In a campaign stop in Surrey yesterday, where the Liberals announced they were moving quickly with a review to build or expand a hospital in one of the fastest-growing regions in Canada, Mr. Campbell said he's heard nothing positive from the opposition party during the campaign.

"They are very pessimistic about the future," Mr. Campbell said. "We're holding the NDP to account for their record. I haven't heard anything positive about their party as they move forward."

The stop in Surrey is the third time in three days Mr. Campbell has campaigned in the seat-rich region. The NDP received a big morale boost last fall when its candidate, Jagrup Brar, won a by-election in Surrey-Panorama, increasing the party's number of elected MLAs from two to three.

The loss for the Liberals was largely attributed to a major shift in the Indo-Canadian population that benefited the NDP.

Mr. Campbell made his announcement about the review for the new facility in the riding won by Mr. Brar.

Surrey-Cloverdale MLA and candidate Kevin Falcon said Mr. Campbell's pledge will help gain votes. Mr. Falcon added that he is reaching out to rebuild relationships with the Indo-Canadian community.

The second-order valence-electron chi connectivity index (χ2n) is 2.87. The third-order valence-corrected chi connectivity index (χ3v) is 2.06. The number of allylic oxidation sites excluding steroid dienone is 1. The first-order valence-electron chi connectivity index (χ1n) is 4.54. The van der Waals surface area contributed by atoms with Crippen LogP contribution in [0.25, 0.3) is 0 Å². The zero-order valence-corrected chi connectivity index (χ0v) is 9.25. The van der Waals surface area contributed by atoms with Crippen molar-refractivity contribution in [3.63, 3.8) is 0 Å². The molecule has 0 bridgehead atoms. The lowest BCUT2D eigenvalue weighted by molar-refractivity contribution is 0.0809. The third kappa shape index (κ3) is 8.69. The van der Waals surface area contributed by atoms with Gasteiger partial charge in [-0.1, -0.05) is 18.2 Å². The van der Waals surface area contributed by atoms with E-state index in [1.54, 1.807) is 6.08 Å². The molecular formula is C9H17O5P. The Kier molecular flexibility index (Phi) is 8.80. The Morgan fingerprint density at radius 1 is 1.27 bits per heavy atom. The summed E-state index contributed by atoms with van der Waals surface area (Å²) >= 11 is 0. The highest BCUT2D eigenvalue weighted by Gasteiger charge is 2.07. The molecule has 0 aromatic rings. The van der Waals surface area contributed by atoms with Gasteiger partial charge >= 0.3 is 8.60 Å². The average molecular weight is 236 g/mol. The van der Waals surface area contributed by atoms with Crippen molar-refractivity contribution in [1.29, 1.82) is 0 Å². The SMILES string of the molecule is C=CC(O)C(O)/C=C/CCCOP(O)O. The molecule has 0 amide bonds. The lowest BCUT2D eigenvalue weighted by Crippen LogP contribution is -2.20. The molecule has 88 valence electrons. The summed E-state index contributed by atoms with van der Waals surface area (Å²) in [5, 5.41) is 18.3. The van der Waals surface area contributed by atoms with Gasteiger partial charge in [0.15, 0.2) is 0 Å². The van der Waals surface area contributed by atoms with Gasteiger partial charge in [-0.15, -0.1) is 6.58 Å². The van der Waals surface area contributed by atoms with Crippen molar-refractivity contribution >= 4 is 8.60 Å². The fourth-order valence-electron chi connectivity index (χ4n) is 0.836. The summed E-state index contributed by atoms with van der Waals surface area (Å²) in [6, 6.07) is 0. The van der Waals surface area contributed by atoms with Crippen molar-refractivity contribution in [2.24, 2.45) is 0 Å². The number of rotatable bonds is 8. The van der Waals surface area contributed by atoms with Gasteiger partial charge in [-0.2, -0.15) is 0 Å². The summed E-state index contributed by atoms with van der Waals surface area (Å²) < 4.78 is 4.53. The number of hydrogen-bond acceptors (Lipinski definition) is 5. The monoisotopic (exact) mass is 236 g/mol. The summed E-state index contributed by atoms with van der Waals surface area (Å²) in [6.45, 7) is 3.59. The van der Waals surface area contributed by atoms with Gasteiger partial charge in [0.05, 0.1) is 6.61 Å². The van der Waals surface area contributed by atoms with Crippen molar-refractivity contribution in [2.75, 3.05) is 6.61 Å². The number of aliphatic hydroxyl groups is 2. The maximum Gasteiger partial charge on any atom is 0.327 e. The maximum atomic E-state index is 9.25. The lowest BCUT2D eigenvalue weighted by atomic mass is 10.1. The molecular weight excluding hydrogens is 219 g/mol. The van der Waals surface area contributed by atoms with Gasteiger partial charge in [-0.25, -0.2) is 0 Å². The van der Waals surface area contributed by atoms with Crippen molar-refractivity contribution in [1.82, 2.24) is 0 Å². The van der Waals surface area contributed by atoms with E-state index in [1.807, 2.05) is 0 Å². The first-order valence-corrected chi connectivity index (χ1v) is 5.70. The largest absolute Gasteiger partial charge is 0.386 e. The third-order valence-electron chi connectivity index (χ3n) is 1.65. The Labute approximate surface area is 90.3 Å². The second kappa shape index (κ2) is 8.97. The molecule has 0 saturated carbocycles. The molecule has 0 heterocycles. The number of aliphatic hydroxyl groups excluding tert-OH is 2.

"When the premier of the province makes that kind of commitment to the residents of Surrey, that resonates," Mr. Falcon said. "I've tried to make more of an effort to be engaged in the community and to get involved and get on the radio and attend their events to let them know the B.C. Liberals care about the community."

Ms. James, touring northwestern B.C., said she is not going to alter her campaign to respond to the more aggressive tone taken by Mr. Campbell in recent days.

"We're going to continue the strategy we've had from the start, which is pointing out this government's record and actually fighting the 2005 election not the one we had in 2001."

Bolstered by the Mustel poll, Ms. James said her campaign is gaining power.

"Of course, the only poll that matters is the one on May 17," Ms. James said. "But we've been working very hard on this campaign. We've had a great campaign and we've seen a lot of momentum in the last week on the ground."

The NDP Leader maintained her hectic pace, making stops in five different communities throughout the day. She began in Williams Lake, where she visited a long-term-care home closed by the Liberal government. She told a small group of supporters that if the NDP forms the government it will reopen the home and put in place 15 long-term-care beds.

Ms. James criticized Mr. Campbell for campaign pledges in the Lower Mainland yesterday. He promised to spend money to address problems of overcrowding at Surrey Memorial Hospital and also committed $1-million toward renovations at a hospital in Delta.

"It's an insult to the people of Surrey," Ms. James said of the final-week campaign pledge by the Liberals.

"Gordon Campbell is not credible and cannot be trusted. It's exactly the Gordon Campbell we saw in the last election.

"It [the promise] holds no weight and is not worth the paper it's written on."